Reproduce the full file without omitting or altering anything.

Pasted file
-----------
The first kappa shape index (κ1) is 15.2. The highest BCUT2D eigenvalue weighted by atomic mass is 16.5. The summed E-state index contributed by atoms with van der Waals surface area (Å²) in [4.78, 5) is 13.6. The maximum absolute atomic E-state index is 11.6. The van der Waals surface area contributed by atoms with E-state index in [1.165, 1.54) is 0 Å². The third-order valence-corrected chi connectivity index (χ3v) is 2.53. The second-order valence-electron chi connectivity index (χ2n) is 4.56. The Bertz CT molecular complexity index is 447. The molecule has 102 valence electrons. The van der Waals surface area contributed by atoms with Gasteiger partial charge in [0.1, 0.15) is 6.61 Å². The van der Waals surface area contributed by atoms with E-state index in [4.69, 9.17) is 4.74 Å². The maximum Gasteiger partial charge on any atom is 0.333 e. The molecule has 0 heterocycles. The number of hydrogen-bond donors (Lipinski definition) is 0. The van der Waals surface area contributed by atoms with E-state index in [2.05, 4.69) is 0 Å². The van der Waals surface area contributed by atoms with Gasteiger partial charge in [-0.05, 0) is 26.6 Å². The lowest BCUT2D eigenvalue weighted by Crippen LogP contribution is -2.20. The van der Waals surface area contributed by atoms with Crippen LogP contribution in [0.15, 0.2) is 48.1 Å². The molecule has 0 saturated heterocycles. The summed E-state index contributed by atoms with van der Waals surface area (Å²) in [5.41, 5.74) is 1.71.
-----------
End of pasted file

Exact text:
The first kappa shape index (κ1) is 15.2. The highest BCUT2D eigenvalue weighted by atomic mass is 16.5. The summed E-state index contributed by atoms with van der Waals surface area (Å²) in [4.78, 5) is 13.6. The maximum absolute atomic E-state index is 11.6. The van der Waals surface area contributed by atoms with E-state index in [1.165, 1.54) is 0 Å². The third-order valence-corrected chi connectivity index (χ3v) is 2.53. The second-order valence-electron chi connectivity index (χ2n) is 4.56. The Bertz CT molecular complexity index is 447. The molecule has 102 valence electrons. The van der Waals surface area contributed by atoms with Gasteiger partial charge in [0.1, 0.15) is 6.61 Å². The van der Waals surface area contributed by atoms with E-state index in [4.69, 9.17) is 4.74 Å². The maximum Gasteiger partial charge on any atom is 0.333 e. The molecule has 0 heterocycles. The number of hydrogen-bond donors (Lipinski definition) is 0. The van der Waals surface area contributed by atoms with E-state index in [2.05, 4.69) is 0 Å². The van der Waals surface area contributed by atoms with Gasteiger partial charge in [-0.05, 0) is 26.6 Å². The lowest BCUT2D eigenvalue weighted by Crippen LogP contribution is -2.20. The van der Waals surface area contributed by atoms with Crippen LogP contribution in [0.15, 0.2) is 48.1 Å². The molecule has 0 saturated heterocycles. The summed E-state index contributed by atoms with van der Waals surface area (Å²) in [5.41, 5.74) is 1.71.